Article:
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Archive for October, 2015

From 1 Burger Stand in a Lucena Street to over 850 Outlets in Luzon

Posted on: October 15th, 2015 by Francorp No Comments

From 1 Burger Stand in a Lucena Street to over 850 Outlets in Luzon


Someone once said, “The journey of a thousand pounds begins with a single burger.” For a couple in Lucena, a single burger took them to a journey of almost a thousand vans that has reached millions of happy customers to date.

Francis and Edna Dy sold their first burger 31 years ago, from a mobile van along Quezon Avenue corner Rizal Street, in Lucena City. Edna smilingly recalls the long line up of people along the avenue, queuing for a P3.00 burger to satisfy both hunger and “curiosity”.

The hamburger mobile van was just a simple idea that one day crossed Francis’s mind. Never did he know that that day, their success story is about to unfold.

Not a cook himself, Francis admits his big love for food (and eating) was the inspiration in giving birth to LC Big Mak. He took a chance in bringing his brand and concept alive during the era when American comfort food was running its course in the Philippine market.

Edna, a natural business woman and the hands behind Big Mak’s burger patty, recalls supporting the entire crazy yet exciting idea of the Hamburger Mobile Van.

The name LC BIG MAK INC. has a lot of history to it. LC is Lucena City where it all started. Big buns and big patties is the BIG in the brand name. MAK came from the initials of Mr. Dy’s parents, Maxima and Kimsuy.

For the couple, it should not just be about “good burgers”. LC Big Mak Burger is about satisfying Juan’s taste for real American burger but made more delectable with a mix of Pinoy flavors.

The journey isn’t as smooth at it seemed. But perseverance prevailed. LC Big Mak has come a long way since the time they only had one grinder and used margarine caps as pattern for making patties. It took a lot of hard work, patience, strength and faith in God to grow LC BIG MAK INC. to its present strength of more than 850 burger vans and 12 stand-alone branches, all grilling nationwide.

The fast food sector in the Philippine is on a rapid growth spree with demand for fast-and-easy-to-eat food such as burgers and sandwiches also expanding.  With this, the market’s expansion potential is hungry which is why LC Big Mak is steadfast on its move to wider expansion of its brand, products and services.

Thus, after 30 years of dominating South Luzon’s food scene, Francis and Edna, brought in a new breed of LC Big Mak managers – their children, Mark Francis, Dave Francis, Margaret Ley and daughter-in-law, Charmaine. Together , they thought of franchising this year, to bring forth LC Big Mak into the national landscape.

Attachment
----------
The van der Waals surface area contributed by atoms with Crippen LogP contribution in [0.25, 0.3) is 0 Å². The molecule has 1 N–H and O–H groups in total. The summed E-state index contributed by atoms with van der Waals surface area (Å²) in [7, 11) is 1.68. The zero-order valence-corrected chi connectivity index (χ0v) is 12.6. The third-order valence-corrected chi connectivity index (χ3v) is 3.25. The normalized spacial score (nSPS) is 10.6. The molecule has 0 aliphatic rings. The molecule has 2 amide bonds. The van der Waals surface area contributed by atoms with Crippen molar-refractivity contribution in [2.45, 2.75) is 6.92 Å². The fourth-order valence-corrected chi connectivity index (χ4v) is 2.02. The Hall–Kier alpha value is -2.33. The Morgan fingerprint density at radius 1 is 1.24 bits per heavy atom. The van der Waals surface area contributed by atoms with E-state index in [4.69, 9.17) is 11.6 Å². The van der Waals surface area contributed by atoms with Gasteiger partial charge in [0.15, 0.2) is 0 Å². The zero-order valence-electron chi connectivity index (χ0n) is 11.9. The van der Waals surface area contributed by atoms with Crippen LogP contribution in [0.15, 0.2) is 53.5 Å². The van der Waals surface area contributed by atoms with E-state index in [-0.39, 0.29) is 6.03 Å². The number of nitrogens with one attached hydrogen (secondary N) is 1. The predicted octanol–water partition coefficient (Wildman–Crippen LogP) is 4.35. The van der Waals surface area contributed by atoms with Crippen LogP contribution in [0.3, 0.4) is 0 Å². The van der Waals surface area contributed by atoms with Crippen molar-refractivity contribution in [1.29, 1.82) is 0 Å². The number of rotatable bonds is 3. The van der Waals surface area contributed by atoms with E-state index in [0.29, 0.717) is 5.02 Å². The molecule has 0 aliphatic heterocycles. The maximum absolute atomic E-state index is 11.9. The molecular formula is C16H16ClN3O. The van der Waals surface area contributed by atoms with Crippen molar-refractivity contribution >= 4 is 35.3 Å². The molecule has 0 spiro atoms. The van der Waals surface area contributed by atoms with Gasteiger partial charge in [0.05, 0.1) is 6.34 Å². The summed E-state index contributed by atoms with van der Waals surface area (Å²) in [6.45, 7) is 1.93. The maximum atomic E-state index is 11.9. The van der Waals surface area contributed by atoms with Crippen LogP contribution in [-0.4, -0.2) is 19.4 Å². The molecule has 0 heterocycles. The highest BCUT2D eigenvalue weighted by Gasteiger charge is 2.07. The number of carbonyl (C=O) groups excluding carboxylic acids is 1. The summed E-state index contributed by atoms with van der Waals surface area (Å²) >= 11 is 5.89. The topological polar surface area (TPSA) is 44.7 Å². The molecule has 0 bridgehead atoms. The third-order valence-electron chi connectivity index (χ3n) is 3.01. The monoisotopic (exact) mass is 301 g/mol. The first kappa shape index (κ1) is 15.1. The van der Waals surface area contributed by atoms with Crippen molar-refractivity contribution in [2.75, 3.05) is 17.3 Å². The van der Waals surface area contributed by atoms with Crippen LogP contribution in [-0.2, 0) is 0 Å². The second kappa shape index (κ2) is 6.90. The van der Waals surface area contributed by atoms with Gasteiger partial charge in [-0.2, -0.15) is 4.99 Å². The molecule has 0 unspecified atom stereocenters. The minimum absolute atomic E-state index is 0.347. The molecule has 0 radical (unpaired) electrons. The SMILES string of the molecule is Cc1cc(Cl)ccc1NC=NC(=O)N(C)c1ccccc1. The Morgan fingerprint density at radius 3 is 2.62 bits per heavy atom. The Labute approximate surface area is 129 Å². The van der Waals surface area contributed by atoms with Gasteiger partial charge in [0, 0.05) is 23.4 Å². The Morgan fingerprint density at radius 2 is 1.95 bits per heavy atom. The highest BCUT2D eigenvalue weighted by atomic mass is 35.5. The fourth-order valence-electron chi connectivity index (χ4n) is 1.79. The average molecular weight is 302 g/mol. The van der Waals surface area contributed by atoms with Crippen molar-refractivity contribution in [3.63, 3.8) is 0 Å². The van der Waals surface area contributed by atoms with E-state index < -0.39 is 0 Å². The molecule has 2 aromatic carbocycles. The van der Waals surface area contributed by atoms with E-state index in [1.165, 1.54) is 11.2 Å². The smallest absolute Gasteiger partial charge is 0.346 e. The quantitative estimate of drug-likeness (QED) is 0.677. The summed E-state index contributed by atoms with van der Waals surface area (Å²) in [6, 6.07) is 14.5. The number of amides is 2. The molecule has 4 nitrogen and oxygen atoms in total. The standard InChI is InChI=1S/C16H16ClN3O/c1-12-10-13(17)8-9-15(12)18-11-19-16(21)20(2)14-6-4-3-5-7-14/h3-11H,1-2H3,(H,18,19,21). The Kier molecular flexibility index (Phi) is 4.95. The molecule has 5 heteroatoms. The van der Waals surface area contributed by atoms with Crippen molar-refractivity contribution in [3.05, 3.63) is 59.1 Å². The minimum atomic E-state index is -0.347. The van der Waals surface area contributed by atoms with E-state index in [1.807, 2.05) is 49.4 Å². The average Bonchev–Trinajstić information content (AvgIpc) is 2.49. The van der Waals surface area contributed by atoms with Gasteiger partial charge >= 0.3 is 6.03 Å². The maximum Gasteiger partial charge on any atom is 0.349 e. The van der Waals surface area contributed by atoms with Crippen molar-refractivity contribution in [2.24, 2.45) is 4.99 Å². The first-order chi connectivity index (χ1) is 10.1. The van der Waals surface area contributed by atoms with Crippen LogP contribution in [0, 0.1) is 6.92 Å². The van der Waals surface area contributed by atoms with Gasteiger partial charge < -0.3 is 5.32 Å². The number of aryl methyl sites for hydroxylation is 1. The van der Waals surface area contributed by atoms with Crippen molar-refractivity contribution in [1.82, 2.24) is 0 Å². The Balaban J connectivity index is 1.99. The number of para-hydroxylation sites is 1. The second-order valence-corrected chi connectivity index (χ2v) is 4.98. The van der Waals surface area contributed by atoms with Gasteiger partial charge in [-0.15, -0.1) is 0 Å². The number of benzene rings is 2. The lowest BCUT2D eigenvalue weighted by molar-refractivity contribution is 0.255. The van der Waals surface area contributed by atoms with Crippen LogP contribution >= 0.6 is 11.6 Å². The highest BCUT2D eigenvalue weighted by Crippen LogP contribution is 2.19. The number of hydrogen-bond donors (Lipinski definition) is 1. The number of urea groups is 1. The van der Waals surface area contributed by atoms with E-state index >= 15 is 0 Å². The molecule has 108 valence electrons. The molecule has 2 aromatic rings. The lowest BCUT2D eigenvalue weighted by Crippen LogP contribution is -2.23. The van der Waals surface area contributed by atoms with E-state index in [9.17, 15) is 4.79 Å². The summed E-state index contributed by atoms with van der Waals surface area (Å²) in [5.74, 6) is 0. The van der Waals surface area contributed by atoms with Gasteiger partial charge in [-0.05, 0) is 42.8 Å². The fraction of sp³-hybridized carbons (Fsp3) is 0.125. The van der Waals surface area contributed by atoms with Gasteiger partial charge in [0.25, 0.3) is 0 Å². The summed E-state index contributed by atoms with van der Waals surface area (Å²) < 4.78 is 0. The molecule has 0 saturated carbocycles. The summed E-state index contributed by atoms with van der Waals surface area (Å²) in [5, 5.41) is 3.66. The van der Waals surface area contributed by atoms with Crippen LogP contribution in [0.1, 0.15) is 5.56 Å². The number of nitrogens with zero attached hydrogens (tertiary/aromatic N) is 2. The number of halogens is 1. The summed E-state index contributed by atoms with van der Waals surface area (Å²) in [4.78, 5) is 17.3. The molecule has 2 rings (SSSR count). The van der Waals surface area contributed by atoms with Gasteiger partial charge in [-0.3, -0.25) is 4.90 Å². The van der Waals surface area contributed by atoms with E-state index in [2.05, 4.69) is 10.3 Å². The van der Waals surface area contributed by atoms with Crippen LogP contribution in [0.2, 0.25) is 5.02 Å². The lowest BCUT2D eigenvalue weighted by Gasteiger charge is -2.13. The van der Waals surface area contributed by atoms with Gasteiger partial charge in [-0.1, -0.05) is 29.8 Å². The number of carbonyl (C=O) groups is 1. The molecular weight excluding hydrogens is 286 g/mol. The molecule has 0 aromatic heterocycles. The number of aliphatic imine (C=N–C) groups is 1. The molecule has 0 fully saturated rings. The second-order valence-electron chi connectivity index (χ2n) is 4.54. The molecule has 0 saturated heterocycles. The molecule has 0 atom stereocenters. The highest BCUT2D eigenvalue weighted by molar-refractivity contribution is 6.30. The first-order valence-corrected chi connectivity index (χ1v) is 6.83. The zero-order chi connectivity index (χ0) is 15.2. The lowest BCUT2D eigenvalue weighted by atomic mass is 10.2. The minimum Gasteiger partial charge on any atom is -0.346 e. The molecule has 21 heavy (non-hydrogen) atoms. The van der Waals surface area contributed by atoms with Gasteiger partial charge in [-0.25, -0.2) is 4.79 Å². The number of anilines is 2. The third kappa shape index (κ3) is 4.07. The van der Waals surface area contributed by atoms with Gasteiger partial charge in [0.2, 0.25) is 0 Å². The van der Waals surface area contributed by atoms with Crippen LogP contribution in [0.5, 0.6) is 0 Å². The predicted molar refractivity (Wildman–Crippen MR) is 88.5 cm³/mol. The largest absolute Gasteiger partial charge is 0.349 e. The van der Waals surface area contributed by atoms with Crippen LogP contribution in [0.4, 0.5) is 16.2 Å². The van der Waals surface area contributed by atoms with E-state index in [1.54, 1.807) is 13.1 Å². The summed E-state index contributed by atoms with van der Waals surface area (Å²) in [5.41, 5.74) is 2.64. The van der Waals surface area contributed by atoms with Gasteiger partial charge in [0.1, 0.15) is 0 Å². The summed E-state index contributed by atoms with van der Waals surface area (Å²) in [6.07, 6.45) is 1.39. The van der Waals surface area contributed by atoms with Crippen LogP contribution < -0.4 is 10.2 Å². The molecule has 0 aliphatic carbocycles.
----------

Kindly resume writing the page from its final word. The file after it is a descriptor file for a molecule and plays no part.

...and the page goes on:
With their children at the helm, a new image for LC Big Mak was introduced that reflected their modern take on the business,  while honoring the values and attitude they learned from their parents.

Partnering with the world class Francorp Philippines, to infuse the needed franchise expertise, the Dy family have big hopes that LC Big Mak will penetrate larger territories, including Metro Manila, and key cities in Luzon, Visayas and Mindanao.

Big burgers, as its core product, make the LC Big Mak franchise business simple, and easy to operate. Aspiring franchisees can easily own a franchise at a very cost-friendly franchise fee of P150,000 only.

For Francis and Edna, LC Big Mak burgers are made famous with this success equation: FAST SERVICE + GREAT TASTE + AFFORDABILTY. It’s not just about good food or service per se. Standards should always be kept in mind and best practices fulfilled at a constant.

With years of proven expertise as a family in the field of business, food, manufacturing, hotel management, manpower, trucking, and trading, the Dys are well on its way to taking off LC Big Mak from that street in Quezon corner Rizal Street in Lucena, not just nationwide fame but even international.

For franchise inquiries call Ms Rachelle Canuto, # 0998-842-2454 or email

Proudly developed by Francorp Philippines & its team of Franchise Consultants and Certified Franchise Executives. To learn more about how to franchise your business both in the Philippines and internationally, contact a Francorp franchise consultant or take a free franchisability quiz.


Posted on: October 7th, 2015 by Francorp 1 Comment
Rufos Francorp Franchise Consultant Philippines

Francorp’s team of franchise consultants helped Rufo’s create a strong, professional and international standard franchise program

Food franchises are statistically the most successful franchise concepts locally and internationally. In the Philippines, 44% of consumer spending is made on food not only because it is a necessity but because Filipinos naturally love to eat. Rufo’s Famous Tapa capitalizes on these figures and goes a step further by offering a franchise business that serves your favourite Filipino comfort food such as Beef Tapa, Pork Tocino, Liempo, Sisig, Bulalo, and other no-frills dishes guaranteed to satisfy every Pinoy palate. Add to this Rufo’s affordable prices, convenient locations and 24/7 operations and you have what may the country’s next big food franchise.